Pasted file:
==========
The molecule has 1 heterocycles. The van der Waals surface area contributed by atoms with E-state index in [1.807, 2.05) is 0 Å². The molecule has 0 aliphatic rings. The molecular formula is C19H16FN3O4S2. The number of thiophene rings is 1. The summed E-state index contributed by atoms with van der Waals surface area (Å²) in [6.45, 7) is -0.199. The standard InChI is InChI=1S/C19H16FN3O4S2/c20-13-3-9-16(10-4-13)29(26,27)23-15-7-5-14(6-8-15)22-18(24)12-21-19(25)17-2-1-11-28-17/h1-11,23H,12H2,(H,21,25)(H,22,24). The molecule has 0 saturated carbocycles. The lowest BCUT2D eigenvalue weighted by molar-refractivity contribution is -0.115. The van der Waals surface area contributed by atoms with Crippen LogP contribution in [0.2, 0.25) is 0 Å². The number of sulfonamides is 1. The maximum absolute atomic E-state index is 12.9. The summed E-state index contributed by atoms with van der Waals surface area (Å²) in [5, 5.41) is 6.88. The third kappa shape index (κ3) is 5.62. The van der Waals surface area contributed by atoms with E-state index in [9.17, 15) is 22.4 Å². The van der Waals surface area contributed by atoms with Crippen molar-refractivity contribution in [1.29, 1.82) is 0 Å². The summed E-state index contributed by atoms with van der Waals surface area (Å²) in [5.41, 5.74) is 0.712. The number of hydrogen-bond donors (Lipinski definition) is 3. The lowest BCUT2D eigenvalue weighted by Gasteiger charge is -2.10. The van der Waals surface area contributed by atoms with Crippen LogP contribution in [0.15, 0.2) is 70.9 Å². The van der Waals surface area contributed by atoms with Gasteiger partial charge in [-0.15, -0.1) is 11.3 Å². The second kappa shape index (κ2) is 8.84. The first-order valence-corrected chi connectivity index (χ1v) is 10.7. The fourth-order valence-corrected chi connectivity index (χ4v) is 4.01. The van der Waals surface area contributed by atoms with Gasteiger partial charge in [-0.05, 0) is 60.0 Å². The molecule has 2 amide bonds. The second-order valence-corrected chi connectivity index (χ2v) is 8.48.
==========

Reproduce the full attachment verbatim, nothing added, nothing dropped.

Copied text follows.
The molecule has 1 heterocycles. The van der Waals surface area contributed by atoms with E-state index in [1.807, 2.05) is 0 Å². The molecule has 0 aliphatic rings. The molecular formula is C19H16FN3O4S2. The number of thiophene rings is 1. The summed E-state index contributed by atoms with van der Waals surface area (Å²) in [6.45, 7) is -0.199. The standard InChI is InChI=1S/C19H16FN3O4S2/c20-13-3-9-16(10-4-13)29(26,27)23-15-7-5-14(6-8-15)22-18(24)12-21-19(25)17-2-1-11-28-17/h1-11,23H,12H2,(H,21,25)(H,22,24). The molecule has 0 saturated carbocycles. The lowest BCUT2D eigenvalue weighted by molar-refractivity contribution is -0.115. The van der Waals surface area contributed by atoms with Crippen LogP contribution in [0.2, 0.25) is 0 Å². The number of sulfonamides is 1. The maximum absolute atomic E-state index is 12.9. The summed E-state index contributed by atoms with van der Waals surface area (Å²) in [5, 5.41) is 6.88. The third kappa shape index (κ3) is 5.62. The van der Waals surface area contributed by atoms with E-state index in [9.17, 15) is 22.4 Å². The van der Waals surface area contributed by atoms with Crippen molar-refractivity contribution in [1.29, 1.82) is 0 Å². The summed E-state index contributed by atoms with van der Waals surface area (Å²) in [5.41, 5.74) is 0.712. The number of hydrogen-bond donors (Lipinski definition) is 3. The lowest BCUT2D eigenvalue weighted by Gasteiger charge is -2.10. The van der Waals surface area contributed by atoms with Crippen LogP contribution in [0.15, 0.2) is 70.9 Å². The van der Waals surface area contributed by atoms with Gasteiger partial charge in [-0.15, -0.1) is 11.3 Å². The second kappa shape index (κ2) is 8.84. The first-order valence-corrected chi connectivity index (χ1v) is 10.7. The fourth-order valence-corrected chi connectivity index (χ4v) is 4.01. The van der Waals surface area contributed by atoms with Gasteiger partial charge in [-0.05, 0) is 60.0 Å². The molecule has 2 amide bonds. The second-order valence-corrected chi connectivity index (χ2v) is 8.48.